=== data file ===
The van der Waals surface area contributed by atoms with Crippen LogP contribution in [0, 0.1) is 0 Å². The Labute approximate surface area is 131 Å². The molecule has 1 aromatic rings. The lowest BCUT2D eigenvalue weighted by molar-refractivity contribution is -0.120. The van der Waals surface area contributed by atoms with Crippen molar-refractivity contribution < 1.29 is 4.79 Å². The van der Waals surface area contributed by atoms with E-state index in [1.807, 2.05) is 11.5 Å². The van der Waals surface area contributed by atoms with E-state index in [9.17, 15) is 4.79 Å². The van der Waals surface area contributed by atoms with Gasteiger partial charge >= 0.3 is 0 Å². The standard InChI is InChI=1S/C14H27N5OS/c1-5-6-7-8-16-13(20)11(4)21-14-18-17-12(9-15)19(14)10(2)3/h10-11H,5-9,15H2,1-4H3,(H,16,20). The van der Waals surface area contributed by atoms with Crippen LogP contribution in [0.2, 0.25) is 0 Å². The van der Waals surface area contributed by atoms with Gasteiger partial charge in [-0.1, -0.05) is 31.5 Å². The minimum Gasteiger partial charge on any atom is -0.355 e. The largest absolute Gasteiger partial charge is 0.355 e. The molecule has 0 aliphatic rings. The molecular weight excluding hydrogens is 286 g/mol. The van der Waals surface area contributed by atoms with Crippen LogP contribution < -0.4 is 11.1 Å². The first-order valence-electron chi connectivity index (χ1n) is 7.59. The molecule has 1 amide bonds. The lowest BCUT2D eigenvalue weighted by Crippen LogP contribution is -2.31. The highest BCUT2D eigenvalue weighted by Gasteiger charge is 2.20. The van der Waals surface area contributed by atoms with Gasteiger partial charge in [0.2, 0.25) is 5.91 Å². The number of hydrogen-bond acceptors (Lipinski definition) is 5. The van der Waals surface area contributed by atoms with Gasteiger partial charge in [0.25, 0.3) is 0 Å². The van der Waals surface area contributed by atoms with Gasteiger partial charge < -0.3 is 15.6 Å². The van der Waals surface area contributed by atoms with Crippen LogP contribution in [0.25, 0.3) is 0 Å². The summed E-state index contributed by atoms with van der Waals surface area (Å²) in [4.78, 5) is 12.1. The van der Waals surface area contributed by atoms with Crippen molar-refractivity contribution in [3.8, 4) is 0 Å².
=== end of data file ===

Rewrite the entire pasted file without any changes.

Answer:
The van der Waals surface area contributed by atoms with Crippen LogP contribution in [0, 0.1) is 0 Å². The Labute approximate surface area is 131 Å². The molecule has 1 aromatic rings. The lowest BCUT2D eigenvalue weighted by molar-refractivity contribution is -0.120. The van der Waals surface area contributed by atoms with Crippen molar-refractivity contribution < 1.29 is 4.79 Å². The van der Waals surface area contributed by atoms with E-state index in [1.807, 2.05) is 11.5 Å². The van der Waals surface area contributed by atoms with E-state index in [9.17, 15) is 4.79 Å². The van der Waals surface area contributed by atoms with Gasteiger partial charge >= 0.3 is 0 Å². The standard InChI is InChI=1S/C14H27N5OS/c1-5-6-7-8-16-13(20)11(4)21-14-18-17-12(9-15)19(14)10(2)3/h10-11H,5-9,15H2,1-4H3,(H,16,20). The van der Waals surface area contributed by atoms with Crippen LogP contribution in [0.2, 0.25) is 0 Å². The van der Waals surface area contributed by atoms with Gasteiger partial charge in [-0.1, -0.05) is 31.5 Å². The minimum Gasteiger partial charge on any atom is -0.355 e. The largest absolute Gasteiger partial charge is 0.355 e. The molecule has 0 aliphatic rings. The molecular weight excluding hydrogens is 286 g/mol. The van der Waals surface area contributed by atoms with Crippen LogP contribution < -0.4 is 11.1 Å². The first-order valence-electron chi connectivity index (χ1n) is 7.59. The molecule has 1 amide bonds. The lowest BCUT2D eigenvalue weighted by Crippen LogP contribution is -2.31. The highest BCUT2D eigenvalue weighted by Gasteiger charge is 2.20. The van der Waals surface area contributed by atoms with Gasteiger partial charge in [0.2, 0.25) is 5.91 Å². The number of hydrogen-bond acceptors (Lipinski definition) is 5. The van der Waals surface area contributed by atoms with Gasteiger partial charge in [0.25, 0.3) is 0 Å². The van der Waals surface area contributed by atoms with Gasteiger partial charge < -0.3 is 15.6 Å². The van der Waals surface area contributed by atoms with Crippen LogP contribution in [0.25, 0.3) is 0 Å². The summed E-state index contributed by atoms with van der Waals surface area (Å²) in [4.78, 5) is 12.1. The van der Waals surface area contributed by atoms with Crippen molar-refractivity contribution in [3.8, 4) is 0 Å².